noi lavoratori abblamo, di voler critl-
care uominl e,,cose senza conqscerle
soltanto per averld sentito dire da tiz-
io o caio e noi umili, lavoratori tutto
sentiamo'o tutto*-credlam. ' -Questo e
avvenuto'anche a 1'umile sottoscritto
che per lungo tempo fu vittima di quosto barbaro sistema che realmente ere-
deva civile.
Fratelll lavoratori, siamo vicini ad
una battaglia, chi sara di noi-che vorra dlsertare le file? Chi vorra essere
11 tradltor? Io credo pochi eche 11
5 novembre cl trovercmo nolle trlncco
dt lotta unltl contra I nostri oppressor!.
VInceremo? ' TO chlssa! Perderemo?
*- cosa cl lniportn! ■
Nol sogul'teremo sempre la nostra
umllo educazlono proletarla flntanto
che non cl sorrldera la vittoria.
of th© allotted marks to pas.?.'   Time:
Four hours. ' ""
1.   Describe—
(a) a method of surveying with the
loose needle; 8
(b) plotting underground workings.
' 2.   "What is meant by the term "Azimuth"? 6
3. State the mothod you would employ to accurately determine the vertical depth and also to plot the traverse section of an inclined shaft.     7
4. Explain fully how you would
make a fast needle survey underground. Illustrate your answer with
a sketch plan of an underground traverse. . ,10
5. Describe- tho operation of connecting the surface and underground
surveys of a mine in a caso where ono
shaft only • is available. What method would you adopt and why?      8
6. How would you lay down a short
underground survey • on the surface
starting from' thc shaft? -If the,
ground was steep, how would you lay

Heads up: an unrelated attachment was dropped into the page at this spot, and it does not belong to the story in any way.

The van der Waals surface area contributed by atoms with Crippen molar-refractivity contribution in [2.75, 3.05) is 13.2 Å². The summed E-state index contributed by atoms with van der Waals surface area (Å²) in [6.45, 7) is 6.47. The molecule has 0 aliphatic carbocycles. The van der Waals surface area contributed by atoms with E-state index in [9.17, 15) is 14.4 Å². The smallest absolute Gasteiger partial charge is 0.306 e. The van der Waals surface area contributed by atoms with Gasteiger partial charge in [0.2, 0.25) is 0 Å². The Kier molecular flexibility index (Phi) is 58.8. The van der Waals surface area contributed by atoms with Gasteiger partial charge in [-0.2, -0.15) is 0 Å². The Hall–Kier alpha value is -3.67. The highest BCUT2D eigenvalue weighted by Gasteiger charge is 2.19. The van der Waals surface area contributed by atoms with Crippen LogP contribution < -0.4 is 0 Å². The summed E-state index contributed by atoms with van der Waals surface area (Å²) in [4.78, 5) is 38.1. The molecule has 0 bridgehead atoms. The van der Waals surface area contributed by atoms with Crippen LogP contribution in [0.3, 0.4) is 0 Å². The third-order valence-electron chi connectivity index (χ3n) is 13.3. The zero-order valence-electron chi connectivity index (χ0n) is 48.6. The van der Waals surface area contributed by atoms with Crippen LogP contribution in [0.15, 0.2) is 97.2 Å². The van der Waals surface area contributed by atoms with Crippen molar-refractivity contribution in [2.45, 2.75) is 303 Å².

off the lengths of the bearings.       10
7: How would you proceed in plot-
S. "What is the magnetic hierldian?
low is it found nnd what means should
. ou adopt, to test the accuracy of the
meridian line ou a colliery plan? 9
ting additional underground workings
on an old plan? 7
9, Calculate by sines and cosines
the bearing and length of the closing
line of the following traverse:
0 to 1..N 43 degs. 18 mins. E..145 feet
1 to 2..S62 degs.25 mlns B..122 feet
2 to 3. .S 72'degs. 43 mins. W.. 93 feet
3 to 4. ,S 69 degs.'55 mins. 13. .232 feet
4 to 5. .S   8 degs. 15 mins. W. .173 feet1
5 to 6. .N St'degs. 10 mins. "VV. .141 feet
6 to 7. .S  3 degs.OSmins. W. .128 feet'
7 to8..S43degs. IS mins. W..136 feet
8 to 9. .N   9 degs. 08 mins. E. .285 feet
10. Plot the traverse given in Question 9, on a scale of 100 feet to one
inch| and draw the closing line from
Station 0 to Station 9. ■ ■    20
Rent ?
- When you can own
your own home?
We have * for sale
Lots in town and Lots
in subdivision in Coleman,at all prices. We
can suit your income.
Call and see us.
Realty Co.
' Fire Insurance and
Oliver Typewriters
ank of Canada
Capital Subscribed
Reserve  Fund   ....
D. R.
6,000,000      Capita^ Paid Up  ....       6,460,000
6,460,000       Total Assets      72,000,000